South Korean shipbuilders showed better-than-expected performances this year on a rise in new orders, especially those for LNG ships, industry sources said.
The country’s shipbuilding sector, once a cornerstone of the country’s economic growth and job creation, has been reeling from mounting losses in the past few years, caused by an industrywide slump and increased costs.
Since late 2016, however, their restructuring efforts have started to pay off and new orders have increased. Market watchers predicted that demand for new ships will likely remain steady into 2019.
Backed by a surge in orders for LNG ships and other commercial ships, the country’s three major shipyards — Hyundai Heavy Industries Co., Daewoo Shipbuilding & Marine Engineering Co. and Samsung Heavy Industries Co. — have almost met their annual order targets.
Hyundai Heavy has bagged orders valued at a combined US$13.4 billion, surpassing this year’s target of $13.2 billion.
Daewoo Shipbuilding also secured over 90 percent of its annual order goal of $7.3 billion with Samsung Heavy meeting some 70 percent of its annual order target of $8.2 billion.
The combined new orders won by the shipyards in 2018 is almost up 20 percent compared with last year. Their combined orders reached $8 billion and $19.8 billion, respectively, in 2016 and 2017, when they implemented harsh restructuring efforts.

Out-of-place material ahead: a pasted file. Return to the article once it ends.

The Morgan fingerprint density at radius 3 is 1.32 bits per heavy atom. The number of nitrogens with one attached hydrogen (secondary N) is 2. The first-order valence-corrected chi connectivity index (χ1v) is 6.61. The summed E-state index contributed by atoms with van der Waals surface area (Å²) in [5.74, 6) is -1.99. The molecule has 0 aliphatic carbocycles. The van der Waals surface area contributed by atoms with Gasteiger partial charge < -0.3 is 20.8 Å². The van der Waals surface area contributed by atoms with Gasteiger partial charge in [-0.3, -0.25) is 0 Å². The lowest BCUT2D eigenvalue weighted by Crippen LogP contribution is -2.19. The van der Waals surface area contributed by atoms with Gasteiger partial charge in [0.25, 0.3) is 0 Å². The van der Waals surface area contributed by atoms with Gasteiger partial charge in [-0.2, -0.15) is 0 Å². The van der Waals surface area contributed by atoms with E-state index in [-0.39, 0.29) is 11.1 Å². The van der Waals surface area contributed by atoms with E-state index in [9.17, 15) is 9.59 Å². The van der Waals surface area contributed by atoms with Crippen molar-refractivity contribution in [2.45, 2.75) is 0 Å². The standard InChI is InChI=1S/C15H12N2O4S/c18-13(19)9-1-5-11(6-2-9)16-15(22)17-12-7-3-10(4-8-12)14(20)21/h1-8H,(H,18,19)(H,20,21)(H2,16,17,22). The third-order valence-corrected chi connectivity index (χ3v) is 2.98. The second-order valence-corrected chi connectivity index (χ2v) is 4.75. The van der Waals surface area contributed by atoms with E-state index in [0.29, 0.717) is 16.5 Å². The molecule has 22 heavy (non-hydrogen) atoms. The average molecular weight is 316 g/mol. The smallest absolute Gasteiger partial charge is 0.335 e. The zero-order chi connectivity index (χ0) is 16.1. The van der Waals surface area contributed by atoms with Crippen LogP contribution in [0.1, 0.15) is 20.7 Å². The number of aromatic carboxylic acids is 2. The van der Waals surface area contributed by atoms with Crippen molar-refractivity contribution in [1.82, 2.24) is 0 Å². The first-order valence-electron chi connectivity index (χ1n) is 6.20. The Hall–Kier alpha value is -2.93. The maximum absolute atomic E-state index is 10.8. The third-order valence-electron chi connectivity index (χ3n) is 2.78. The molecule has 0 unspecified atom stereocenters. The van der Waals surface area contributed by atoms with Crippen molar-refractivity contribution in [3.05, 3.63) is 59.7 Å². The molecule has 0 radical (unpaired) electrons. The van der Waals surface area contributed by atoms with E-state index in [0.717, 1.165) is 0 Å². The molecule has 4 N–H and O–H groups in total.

This year’s brightest spot was LNG ships.
Demand for LNG carriers has been on a steady increase due to a rise in demand for the gas in line with eco-friendly policies pursued by China and the proactive push for energy exports by the United States.
Local shipyards have almost swept new LNG ship orders placed around the globe this year, and secured contracts to build 56 carriers in total, which is 86 percent of all new orders placed globally so far this year. Orders for 65 carriers have been placed this year.
In another silver lining for the local shipbuilding sector, South Korean shipbuilders clinched the No. 1 position in new orders worldwide in the first 11 months of 2018, outpacing Chinese rivals, according to a recent report.
According to the report by industry tracker Clarkson Research Institute, local shipyards garnered new orders worth a combined 10.9 million CGTs in the January-November period, or 42 percent of the total global orders tallied at 26 million CGTs. Chinese shipbuilding companies came next with 8.74 million CGTs, or 34 percent of the total.
But some say it is too early to claim that the shipbuilding sector is on a full-fledged recovery as there are still few orders for high-priced offshore facilities, such as floating production, storage and offloading (FPSO) units.
Also, local shipyards’ profitability has not improved much due to a rise in prices of steel plates used for shipbuilding and restructuring-related costs.
“Demand for LNG ships can be short-lived, and growing trade tussles can be drawn out, that can exert a negative impact on the sector,” an industry official said.
Analysts, however, say local shipyards may experience a steady improvement and demand for high-priced ships may rise.
“Despite economic uncertainties, orders for offshore plant facilities are also in the offing,” said Choe Jin-myong, an analyst at NH Investment & Securities.
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